By Patti Kunz
Special to The Witness
HIAWATHA — When God calls we must respond! St. Elizabeth Ann Seton (SEAS) Parish of Hiawatha answered a call back in 2011 to start a sister parish twinning program and the call took them to Central America in a town nestled in the mountains in the central part of Nicaragua called Boaco. This call lead them to the parish of Parroquia Santiago lead by Father Miguel Angulo Rivas. In the years ahead, delegations would travel there to serve God and his people with many different goals in mind, and 2015 would be life changing for many.
This past July 1-8, 21 SEAS parishioners made the long trek to Boaco to visit Padre Miguel and their sister parish. One of the main goals of this trip was to assist with the construction of an apartment for three nuns who will assist Father Miguel, known as “Padre Miguel,” with his many parishes and duties. The delegation took forty-two, 50-pound suitcases, filled with donations of clothes, school supplies, toys, personal hygiene and medical products that would hopefully make a difference in the lives of their brothers and sisters in Boaco.
Padre Miguel had a very busy week planned for the delegation. Not only would they work on the apartment, but they would also travel to many other areas. Padre Miguel has his main parish of Parroquia Santiago, but he also has several outlying communities that he frequents to celebrate Mass when he is able and to attend other celebrations. He is not able to visit each parish every week, so he has community leaders and catechists that help lead the word of God on the weekends when he can’t make it. Throughout the week, SEAS parishioners visited several of these communities and partook in Mass and many other activities. The group was welcomed with open arms in every community, and most of our meals were hosted by the local women and families.
One of the communities the group visited is called Aguacate. On the last trip to Nicaragua in 2013, SEAS parishioners helped to build a church in Aguacate. This community is up in the mountains and the only way to get there is by four-wheel vehicles or on foot. The day the group traveled there they rode in the back of Toyota pickup trucks. Arriving to Aguacate the community welcomed the SEAS group with fireworks. It was truly incredible! Eventually Archbishop Jorge Perez of the Dioceses of Granada arrived with Padre Miguel, and everyone celebrated Mass together including SEAS own Deacon Dennis Mulherin. The children were eager to play and enjoyed a piñata, along with getting their fingernails painted and tattoos applied. It was incredible to see how these children with so little could be so joyful when offered such simple gifts.
Another community the SEAS delegation visited was Cerro Cuape. Cerro Cuape was the first community that SEAS helped to complete a project by putting a roof on a church back in 2011-12. There were walls standing, and SEAS sent the funds through their social justice commission to help complete this church. It was now completed, and upon arrival to Cerro Cuape, it was filled to capacity with people of all ages welcoming the group. What a thrill to see these people enjoying their new worship space and know that St. Elizabeth had a part in making that happen.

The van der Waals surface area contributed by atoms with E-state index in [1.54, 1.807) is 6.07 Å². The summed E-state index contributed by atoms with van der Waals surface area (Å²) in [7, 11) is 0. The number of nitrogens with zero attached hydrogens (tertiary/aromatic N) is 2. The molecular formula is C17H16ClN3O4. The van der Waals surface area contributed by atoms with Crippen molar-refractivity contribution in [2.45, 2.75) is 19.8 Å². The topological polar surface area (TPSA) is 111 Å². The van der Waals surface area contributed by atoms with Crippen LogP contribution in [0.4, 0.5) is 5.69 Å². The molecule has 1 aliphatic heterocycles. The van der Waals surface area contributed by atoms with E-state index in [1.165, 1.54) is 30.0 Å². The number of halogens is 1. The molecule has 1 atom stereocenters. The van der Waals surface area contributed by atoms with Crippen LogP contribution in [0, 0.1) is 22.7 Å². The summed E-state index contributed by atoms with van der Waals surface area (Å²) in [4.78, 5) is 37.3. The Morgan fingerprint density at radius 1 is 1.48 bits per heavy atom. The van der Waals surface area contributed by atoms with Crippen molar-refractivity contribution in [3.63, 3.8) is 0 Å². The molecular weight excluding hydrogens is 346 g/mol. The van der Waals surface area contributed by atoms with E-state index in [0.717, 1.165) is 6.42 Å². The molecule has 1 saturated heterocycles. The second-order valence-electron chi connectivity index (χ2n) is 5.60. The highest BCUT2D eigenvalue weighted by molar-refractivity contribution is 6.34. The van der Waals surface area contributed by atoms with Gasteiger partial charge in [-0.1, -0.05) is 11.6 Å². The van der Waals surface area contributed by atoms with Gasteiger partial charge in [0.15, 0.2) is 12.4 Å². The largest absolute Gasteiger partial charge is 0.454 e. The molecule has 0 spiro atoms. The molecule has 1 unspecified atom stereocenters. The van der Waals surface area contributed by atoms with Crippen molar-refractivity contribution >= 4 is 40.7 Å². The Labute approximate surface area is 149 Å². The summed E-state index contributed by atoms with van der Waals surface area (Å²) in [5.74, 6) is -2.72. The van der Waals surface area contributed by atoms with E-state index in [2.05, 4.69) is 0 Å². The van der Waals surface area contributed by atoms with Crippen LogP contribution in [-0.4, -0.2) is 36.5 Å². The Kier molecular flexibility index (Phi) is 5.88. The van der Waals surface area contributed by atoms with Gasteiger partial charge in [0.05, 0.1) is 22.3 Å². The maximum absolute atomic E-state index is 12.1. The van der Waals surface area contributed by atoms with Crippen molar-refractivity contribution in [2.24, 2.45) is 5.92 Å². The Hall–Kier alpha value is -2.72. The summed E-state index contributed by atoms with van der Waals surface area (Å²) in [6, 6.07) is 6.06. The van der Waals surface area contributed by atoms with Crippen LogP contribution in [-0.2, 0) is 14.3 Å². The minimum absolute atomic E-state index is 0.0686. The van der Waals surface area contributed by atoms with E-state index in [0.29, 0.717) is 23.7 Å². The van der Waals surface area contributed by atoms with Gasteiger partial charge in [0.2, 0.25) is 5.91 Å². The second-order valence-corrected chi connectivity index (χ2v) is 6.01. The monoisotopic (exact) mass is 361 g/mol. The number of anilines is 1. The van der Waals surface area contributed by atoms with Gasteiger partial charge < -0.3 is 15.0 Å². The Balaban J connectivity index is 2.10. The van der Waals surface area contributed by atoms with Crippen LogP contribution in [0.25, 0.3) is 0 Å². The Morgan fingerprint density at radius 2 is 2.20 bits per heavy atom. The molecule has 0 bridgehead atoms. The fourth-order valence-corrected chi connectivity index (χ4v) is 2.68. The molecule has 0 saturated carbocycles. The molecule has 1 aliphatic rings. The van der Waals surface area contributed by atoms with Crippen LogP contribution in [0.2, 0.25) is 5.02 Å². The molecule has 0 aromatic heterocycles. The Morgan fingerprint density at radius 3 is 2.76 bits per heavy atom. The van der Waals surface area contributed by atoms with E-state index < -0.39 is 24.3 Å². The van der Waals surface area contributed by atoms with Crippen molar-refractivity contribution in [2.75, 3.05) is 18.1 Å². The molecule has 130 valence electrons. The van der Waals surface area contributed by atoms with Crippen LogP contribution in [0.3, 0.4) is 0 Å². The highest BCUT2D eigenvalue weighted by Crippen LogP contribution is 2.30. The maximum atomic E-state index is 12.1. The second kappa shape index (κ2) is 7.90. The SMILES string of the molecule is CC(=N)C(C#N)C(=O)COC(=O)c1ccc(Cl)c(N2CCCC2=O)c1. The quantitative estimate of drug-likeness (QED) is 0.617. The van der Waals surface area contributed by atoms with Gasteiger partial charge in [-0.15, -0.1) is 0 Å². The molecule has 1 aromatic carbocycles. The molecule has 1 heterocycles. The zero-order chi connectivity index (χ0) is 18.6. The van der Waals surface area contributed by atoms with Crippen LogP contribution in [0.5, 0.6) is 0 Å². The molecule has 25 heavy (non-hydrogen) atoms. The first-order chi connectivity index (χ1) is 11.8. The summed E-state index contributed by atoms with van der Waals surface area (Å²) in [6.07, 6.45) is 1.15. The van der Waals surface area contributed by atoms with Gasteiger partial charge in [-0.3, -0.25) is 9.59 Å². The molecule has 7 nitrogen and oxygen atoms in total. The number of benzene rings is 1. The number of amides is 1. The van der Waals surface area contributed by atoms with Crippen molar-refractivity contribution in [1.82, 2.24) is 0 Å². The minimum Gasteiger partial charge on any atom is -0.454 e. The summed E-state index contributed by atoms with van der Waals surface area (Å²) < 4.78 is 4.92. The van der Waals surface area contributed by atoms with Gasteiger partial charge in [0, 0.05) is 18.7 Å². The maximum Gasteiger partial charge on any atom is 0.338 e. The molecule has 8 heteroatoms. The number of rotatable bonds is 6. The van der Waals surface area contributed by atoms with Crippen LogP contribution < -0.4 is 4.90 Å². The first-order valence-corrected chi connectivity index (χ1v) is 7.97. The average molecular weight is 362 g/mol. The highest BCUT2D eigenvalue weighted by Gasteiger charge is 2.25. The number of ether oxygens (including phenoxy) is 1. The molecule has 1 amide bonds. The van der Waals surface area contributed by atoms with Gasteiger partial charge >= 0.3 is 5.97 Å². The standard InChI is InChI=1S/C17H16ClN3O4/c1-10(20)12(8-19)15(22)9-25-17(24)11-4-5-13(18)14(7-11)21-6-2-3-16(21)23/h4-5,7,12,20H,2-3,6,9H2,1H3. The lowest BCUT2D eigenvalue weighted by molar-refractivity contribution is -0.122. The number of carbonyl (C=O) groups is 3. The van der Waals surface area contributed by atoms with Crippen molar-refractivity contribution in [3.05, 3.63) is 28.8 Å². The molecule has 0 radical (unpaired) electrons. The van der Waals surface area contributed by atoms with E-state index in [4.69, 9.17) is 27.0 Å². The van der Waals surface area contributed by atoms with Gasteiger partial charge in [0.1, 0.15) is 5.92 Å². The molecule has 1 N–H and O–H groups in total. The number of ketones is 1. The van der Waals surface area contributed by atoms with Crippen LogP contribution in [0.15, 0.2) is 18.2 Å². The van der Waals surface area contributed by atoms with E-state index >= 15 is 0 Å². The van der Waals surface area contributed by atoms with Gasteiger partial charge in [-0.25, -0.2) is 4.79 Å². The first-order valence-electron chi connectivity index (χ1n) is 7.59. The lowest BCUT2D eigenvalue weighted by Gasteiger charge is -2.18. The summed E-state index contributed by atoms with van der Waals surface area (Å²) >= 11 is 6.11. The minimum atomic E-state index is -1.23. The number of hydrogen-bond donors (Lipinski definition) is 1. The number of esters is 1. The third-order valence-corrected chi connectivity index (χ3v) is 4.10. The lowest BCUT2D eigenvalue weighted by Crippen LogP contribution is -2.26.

Padre Miguel also manages a nursing home and visiting this nursing home held special meaning. If you are a resident of this nursing home it is because you have no family to care for you and you are completely alone in the world. You would expect it to be a sad place, but interacting with these people was a highlight for everyone on the trip. They loved dancing and visiting with us. Even though most of the group couldn’t speak their language, the smiles, hugs and laughter expressed the joy they felt by the visit. SEAS parishioners were especially aware that they were there to bring the light of Jesus Christ into their lives, and they felt they did. And, they saw and felt the light shining out from the residents as well.
On July 4, everyone put on their gloves and got to work helping to build the apartment for three nuns who will assist Padre Miguel with his many parish duties. They moved 100-pound concrete blocks and began clearing the area for contractors. In Boaco, everything is done by hand. Work is very labor intensive.
A highlight of the trip was that after Sunday Mass we all divided up into groups and got to accompany the Eucharistic ministers bringing Communion to the sick and homebound. The living conditions for most were very poor indeed, but again the people’s love of family, faith and God shined through.
All of us went on this mission trip to serve others and do God’s work. What blessed and marvelous days we had spending time with our brothers and sisters of Boaco. When I look back, though, it is evident that the people of Boaco and the surrounding communities were constantly “serving us” and also doing God’s work. Those who went on this mission trip agree we can’t fully put into words how this experience affected each one of us, but we pray that many more will join in future trips.
This story is provided courtesy of The Witness, the official publication of the Archdiocese of Dubuque.